The Fifth Republic has seen France’s economic ascent and sphere of political influence greatly widen. As the world’s seventh largest economy, with founding membership in all the fêted clubs, France is mighty. Today, France is known for its history, science, philosophy, arts, fashion, culinary traditions, and all-around panache. Yet, Emily in Paris clichés aside, the road to the Fifth Republic has been rocky, to put it rather mildly. It seems not just the spirit but the maladies of the initial revolution continue. An almost anachronistic privilege exists where democratic compromise is a constant battle.
Some may argue, this pronounced challenge is not serendipitous but baked into the original frame of reference. The Ancien Régime gave no political experience of representative governance to the people. Its absolutism made for a sorry tale, one of subjugation and disenfranchisement. The Third Estate comprised 98% of the population and yet was the most downtrodden and powerless. Whether one looks at Napoleonic France, Bourbon Restoration, or the Third Republic—the widening disassociation and subsequent friction between the three Estates of old persisted. Critiquing the effectiveness of the revolution and putting forth his theory of continuity, Tocqueville understood both the motivations and the outcomes. He observed the revolutionaries’ vision was to dismantle every facet of the Ancien Régime and its symbolism. Hence the Church fell under scrutiny. The “Divine Right of Kings” was used by European royalty as a vehicle for political legitimacy and eighteenth-century philosophy aside—the threat of the Church was that of a political institution.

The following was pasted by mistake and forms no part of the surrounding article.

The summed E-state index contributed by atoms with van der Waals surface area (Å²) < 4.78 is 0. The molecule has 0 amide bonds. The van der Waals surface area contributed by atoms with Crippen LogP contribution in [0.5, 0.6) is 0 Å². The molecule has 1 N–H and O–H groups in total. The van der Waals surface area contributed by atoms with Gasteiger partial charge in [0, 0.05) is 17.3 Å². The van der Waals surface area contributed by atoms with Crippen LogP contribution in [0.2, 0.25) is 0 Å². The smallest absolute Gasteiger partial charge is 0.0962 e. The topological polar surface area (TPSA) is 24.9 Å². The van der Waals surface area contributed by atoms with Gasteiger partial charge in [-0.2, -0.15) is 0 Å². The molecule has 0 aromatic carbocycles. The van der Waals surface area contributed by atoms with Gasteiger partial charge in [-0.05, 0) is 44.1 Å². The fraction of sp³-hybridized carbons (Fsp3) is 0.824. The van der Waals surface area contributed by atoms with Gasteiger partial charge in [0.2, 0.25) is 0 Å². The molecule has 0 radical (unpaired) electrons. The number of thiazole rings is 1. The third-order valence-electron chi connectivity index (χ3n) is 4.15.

Outside of the “hexagon” or Metropolitan France, there exist colonial holdovers in contradiction to the revolutionaries’ intentions but complementary to Tocqueville’s assessment of the outcomes: “I do not hesitate to affirm that the common level of hearts and minds will never cease to sink so long as equality and despotism are combined.” Imperialism of sorts persists through overseas regions with a focus on military dominance, expansion of economic waters, resource extraction, and scientific research. When we think of Réunion Island and its Children of Creuse, or French Polynesia and nuclear tests, it may seem as if the Republic’s universalist principles are not-so-universal, and Marianne is seen more as a symbol of freedom than of the Republic.
Faith is incredibly complex. It is expansive, facing ontological and epistemological challenges. Faith has been traditionally regarded as a virtue, yet various locutions arise from its phenomena. Faith and trust can be interchangeable; “to have faith” is “to have trust.” Is faith doxastic or non-doxastic? With the latter, faith perhaps can be pluralistic.